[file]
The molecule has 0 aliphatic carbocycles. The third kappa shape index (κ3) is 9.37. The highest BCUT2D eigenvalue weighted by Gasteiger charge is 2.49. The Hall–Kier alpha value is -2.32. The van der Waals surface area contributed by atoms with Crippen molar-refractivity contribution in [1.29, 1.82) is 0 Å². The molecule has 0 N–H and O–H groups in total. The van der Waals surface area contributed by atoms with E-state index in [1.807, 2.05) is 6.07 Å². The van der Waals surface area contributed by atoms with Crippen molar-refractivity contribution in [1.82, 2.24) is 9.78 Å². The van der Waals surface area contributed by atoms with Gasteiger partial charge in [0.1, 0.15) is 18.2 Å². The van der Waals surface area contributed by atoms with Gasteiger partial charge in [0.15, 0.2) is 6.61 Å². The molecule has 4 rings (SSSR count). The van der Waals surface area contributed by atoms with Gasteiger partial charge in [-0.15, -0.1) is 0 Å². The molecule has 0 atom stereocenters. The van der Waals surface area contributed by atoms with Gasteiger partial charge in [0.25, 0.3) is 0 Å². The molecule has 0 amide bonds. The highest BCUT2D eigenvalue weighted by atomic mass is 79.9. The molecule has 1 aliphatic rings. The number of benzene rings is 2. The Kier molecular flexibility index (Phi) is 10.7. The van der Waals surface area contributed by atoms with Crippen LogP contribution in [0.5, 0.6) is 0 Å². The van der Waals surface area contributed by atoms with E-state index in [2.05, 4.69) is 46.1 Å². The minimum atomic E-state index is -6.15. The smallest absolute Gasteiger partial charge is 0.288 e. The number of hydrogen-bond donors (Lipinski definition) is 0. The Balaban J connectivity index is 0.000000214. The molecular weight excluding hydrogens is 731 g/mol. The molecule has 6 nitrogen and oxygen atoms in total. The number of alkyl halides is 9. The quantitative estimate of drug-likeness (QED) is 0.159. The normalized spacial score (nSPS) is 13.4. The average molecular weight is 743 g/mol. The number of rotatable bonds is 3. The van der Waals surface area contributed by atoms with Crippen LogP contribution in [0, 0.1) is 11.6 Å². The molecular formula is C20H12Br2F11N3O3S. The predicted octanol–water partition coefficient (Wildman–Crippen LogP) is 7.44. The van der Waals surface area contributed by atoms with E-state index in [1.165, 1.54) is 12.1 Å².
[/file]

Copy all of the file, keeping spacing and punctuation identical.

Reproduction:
The molecule has 0 aliphatic carbocycles. The third kappa shape index (κ3) is 9.37. The highest BCUT2D eigenvalue weighted by Gasteiger charge is 2.49. The Hall–Kier alpha value is -2.32. The van der Waals surface area contributed by atoms with Crippen molar-refractivity contribution in [1.29, 1.82) is 0 Å². The molecule has 0 N–H and O–H groups in total. The van der Waals surface area contributed by atoms with E-state index in [1.807, 2.05) is 6.07 Å². The van der Waals surface area contributed by atoms with Crippen molar-refractivity contribution in [1.82, 2.24) is 9.78 Å². The van der Waals surface area contributed by atoms with Gasteiger partial charge in [0.1, 0.15) is 18.2 Å². The van der Waals surface area contributed by atoms with Gasteiger partial charge in [0.15, 0.2) is 6.61 Å². The molecule has 4 rings (SSSR count). The van der Waals surface area contributed by atoms with Gasteiger partial charge in [-0.15, -0.1) is 0 Å². The molecule has 0 atom stereocenters. The van der Waals surface area contributed by atoms with Gasteiger partial charge in [0.25, 0.3) is 0 Å². The molecule has 0 amide bonds. The highest BCUT2D eigenvalue weighted by atomic mass is 79.9. The molecule has 1 aliphatic rings. The number of benzene rings is 2. The Kier molecular flexibility index (Phi) is 10.7. The van der Waals surface area contributed by atoms with Crippen LogP contribution in [0.5, 0.6) is 0 Å². The van der Waals surface area contributed by atoms with E-state index in [2.05, 4.69) is 46.1 Å². The minimum atomic E-state index is -6.15. The smallest absolute Gasteiger partial charge is 0.288 e. The number of hydrogen-bond donors (Lipinski definition) is 0. The Balaban J connectivity index is 0.000000214. The molecular weight excluding hydrogens is 731 g/mol. The molecule has 6 nitrogen and oxygen atoms in total. The number of alkyl halides is 9. The quantitative estimate of drug-likeness (QED) is 0.159. The normalized spacial score (nSPS) is 13.4. The average molecular weight is 743 g/mol. The number of rotatable bonds is 3. The van der Waals surface area contributed by atoms with Crippen LogP contribution in [0, 0.1) is 11.6 Å². The molecular formula is C20H12Br2F11N3O3S. The predicted octanol–water partition coefficient (Wildman–Crippen LogP) is 7.44. The van der Waals surface area contributed by atoms with E-state index in [1.165, 1.54) is 12.1 Å².